Both of these arguments depend on the NYITC refund's being a partnership item. However, the NYITC refund is paid directly to the taxpayer. The LLC did not receive the refund and did not have a right to receive it. Therefore, the IRS determined that the refund was not a partnership item. Since it was not a partnership item, it could not affect the taxpayer's outside basis in the partnership interest and should not be treated as a distribution from the partnership. Thus, the refundable portion of the NYITC paid to the taxpayer should be treated as ordinary income.

Publicly Traded Partnerships

Sec. 7704(a) provides that, except as provided in Sec. 7704(c), a publicly traded partnership is treated as a corporation. Sec. 7704(b) provides that the term "publicly traded partnership" means any partnership the interests of which are (1) traded on an established securities market or (2) readily tradable on a secondary market (or its substantial equivalent). Sec. 7704(c)(1) provides that Sec. 7704(a) does not apply to a publicly traded partnership that meets the gross income requirements of Sec. 7704(c)(2) (at least 90% of its gross income is "qualifying income") for a tax year and each preceding tax year beginning after Dec. 31, 1987, in which the partnership or any predecessor existed.

Sec. 7704(d)(1)(E) provides that qualifying income includes income and gains derived from the exploration, development, mining or production, processing, refining, transportation (including pipelines transporting gas, oil, or their products), or the marketing of any mineral or natural resource (including fertilizer, geothermal energy, and timber). The conference report 16 accompanying the Omnibus Budget Reconciliation Act of 1987 17 states:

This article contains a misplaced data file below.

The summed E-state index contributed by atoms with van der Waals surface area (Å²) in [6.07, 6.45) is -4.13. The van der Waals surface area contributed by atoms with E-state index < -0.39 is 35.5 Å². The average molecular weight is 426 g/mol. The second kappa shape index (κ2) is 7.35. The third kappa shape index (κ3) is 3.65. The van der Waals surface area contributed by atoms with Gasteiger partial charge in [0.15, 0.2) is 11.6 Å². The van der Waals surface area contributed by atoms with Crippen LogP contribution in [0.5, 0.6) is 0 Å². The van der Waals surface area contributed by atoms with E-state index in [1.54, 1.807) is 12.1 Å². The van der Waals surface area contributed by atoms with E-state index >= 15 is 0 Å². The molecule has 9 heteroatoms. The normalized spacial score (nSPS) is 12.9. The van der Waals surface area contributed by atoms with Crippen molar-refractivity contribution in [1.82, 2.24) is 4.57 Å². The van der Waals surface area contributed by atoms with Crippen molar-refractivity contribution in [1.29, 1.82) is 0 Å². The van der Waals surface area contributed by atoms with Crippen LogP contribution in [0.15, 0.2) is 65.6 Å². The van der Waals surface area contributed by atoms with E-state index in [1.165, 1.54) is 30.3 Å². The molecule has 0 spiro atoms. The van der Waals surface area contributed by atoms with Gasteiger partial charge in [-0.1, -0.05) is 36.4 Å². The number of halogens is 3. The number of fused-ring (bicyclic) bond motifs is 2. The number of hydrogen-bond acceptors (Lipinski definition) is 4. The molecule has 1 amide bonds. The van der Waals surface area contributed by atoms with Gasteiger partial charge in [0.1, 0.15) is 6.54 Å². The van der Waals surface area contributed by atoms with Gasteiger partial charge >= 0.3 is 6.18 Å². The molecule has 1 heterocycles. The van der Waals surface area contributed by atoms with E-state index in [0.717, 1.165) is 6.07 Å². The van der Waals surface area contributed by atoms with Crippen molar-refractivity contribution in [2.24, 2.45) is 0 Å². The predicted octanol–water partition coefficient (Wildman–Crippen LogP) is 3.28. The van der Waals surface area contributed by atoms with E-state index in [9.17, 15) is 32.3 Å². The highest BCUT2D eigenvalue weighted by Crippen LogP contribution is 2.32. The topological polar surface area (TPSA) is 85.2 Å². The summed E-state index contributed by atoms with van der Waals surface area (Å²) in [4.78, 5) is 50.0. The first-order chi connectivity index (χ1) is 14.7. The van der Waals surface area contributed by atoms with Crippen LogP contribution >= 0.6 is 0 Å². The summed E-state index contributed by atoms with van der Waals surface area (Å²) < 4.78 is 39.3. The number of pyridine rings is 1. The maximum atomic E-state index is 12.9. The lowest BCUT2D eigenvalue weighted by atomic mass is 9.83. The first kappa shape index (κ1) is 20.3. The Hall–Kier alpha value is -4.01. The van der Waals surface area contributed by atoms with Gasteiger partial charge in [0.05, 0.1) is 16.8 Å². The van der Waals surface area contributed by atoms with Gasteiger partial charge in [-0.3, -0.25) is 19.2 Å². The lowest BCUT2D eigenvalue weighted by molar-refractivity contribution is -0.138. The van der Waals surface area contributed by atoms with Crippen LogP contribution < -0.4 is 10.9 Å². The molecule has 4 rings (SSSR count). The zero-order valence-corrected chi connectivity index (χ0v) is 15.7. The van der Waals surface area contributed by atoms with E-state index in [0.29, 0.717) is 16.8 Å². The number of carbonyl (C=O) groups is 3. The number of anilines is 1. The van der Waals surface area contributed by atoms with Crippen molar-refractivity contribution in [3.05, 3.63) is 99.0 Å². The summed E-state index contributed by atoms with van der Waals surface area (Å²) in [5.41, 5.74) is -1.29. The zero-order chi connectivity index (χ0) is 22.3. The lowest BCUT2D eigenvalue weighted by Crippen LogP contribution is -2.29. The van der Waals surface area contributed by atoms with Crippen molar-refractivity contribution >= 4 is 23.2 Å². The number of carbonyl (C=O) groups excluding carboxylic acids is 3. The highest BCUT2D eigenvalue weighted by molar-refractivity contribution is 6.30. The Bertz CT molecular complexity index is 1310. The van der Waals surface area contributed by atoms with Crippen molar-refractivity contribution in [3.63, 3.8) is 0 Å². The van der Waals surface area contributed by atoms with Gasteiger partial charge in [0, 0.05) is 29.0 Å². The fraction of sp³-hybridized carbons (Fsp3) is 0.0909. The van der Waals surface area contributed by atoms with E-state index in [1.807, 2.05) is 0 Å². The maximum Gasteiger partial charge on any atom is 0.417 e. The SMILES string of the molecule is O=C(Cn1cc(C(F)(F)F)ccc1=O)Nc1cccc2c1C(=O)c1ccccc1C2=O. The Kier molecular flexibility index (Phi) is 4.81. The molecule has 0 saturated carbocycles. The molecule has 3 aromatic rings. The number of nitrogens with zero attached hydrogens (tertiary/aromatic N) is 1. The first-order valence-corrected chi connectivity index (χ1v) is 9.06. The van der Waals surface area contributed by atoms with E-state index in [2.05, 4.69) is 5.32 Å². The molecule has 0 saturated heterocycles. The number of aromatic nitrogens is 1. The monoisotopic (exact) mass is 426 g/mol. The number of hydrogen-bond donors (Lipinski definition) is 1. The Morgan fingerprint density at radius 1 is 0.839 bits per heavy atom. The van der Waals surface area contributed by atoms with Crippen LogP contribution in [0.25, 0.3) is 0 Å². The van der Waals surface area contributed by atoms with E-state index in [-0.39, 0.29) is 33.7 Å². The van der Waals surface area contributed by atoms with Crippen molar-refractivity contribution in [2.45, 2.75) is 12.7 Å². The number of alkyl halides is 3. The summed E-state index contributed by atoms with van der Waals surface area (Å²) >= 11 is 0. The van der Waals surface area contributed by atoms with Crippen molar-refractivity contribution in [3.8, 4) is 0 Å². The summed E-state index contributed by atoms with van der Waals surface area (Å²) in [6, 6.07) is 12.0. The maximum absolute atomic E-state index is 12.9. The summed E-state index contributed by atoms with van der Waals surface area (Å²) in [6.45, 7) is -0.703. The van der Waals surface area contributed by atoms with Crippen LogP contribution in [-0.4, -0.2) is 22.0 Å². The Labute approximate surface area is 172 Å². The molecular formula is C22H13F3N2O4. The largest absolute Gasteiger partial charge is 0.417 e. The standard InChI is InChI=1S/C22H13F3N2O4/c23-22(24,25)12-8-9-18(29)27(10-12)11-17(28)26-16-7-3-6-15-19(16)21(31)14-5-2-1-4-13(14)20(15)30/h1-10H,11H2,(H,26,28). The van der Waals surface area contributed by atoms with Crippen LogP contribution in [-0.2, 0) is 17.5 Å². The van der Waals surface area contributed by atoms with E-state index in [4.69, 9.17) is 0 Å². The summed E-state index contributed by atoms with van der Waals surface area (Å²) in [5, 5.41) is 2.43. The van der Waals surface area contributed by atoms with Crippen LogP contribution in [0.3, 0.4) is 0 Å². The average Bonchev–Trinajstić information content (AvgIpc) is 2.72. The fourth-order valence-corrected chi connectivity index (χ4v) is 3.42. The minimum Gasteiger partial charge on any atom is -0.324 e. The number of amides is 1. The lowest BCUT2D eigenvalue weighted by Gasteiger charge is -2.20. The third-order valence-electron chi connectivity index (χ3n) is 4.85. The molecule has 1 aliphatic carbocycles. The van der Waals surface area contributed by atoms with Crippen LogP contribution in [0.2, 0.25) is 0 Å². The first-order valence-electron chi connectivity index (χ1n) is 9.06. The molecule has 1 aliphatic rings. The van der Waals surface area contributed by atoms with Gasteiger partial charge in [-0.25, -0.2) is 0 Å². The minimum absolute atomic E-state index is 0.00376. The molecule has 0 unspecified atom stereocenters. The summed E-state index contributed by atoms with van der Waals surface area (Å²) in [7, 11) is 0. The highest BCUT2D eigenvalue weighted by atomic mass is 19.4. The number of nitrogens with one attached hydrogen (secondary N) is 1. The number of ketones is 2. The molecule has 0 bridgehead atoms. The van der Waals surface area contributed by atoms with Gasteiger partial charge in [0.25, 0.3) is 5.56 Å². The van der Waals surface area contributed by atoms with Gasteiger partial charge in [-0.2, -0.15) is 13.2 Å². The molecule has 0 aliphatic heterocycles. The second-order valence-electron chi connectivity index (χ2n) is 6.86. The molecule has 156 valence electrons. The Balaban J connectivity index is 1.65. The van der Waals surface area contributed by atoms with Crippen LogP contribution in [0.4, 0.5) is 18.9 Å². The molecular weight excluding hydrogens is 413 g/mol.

Income and gains from certain activities with respect to minerals or natural resources are treated as passive-type income. Specifically, natural resources include fertilizer, geothermal energy, and timber, as well as oil, gas or products thereof. For this purpose, fertilizer includes plant nutrients such as sulphur, phosphate, potash and nitrogen that are used for the production of crops and phosphate-based livestock feed. 18

The IRS has issued a number of private letter rulings that requested a determination of whether the income a partnership generated would qualify under Sec. 7704(d)(1)(E). For example, in Letter Ruling 201411004, a limited partnership, through affiliated entities, was engaged in mining, processing, marketing, and transportation of natural resources. Its operating assets included renewable identification numbers (RINs), which were codes generated by renewable fuel producers or importers to uniquely identify the fuel in each batch. The RIN that was assigned to a batch of renewable fuel had to be transferred with the underlying fuel until it was blended into a conventional fuel or sold in the retail fuel market, at which point the RIN became freely transferable independent of the underlying fuel.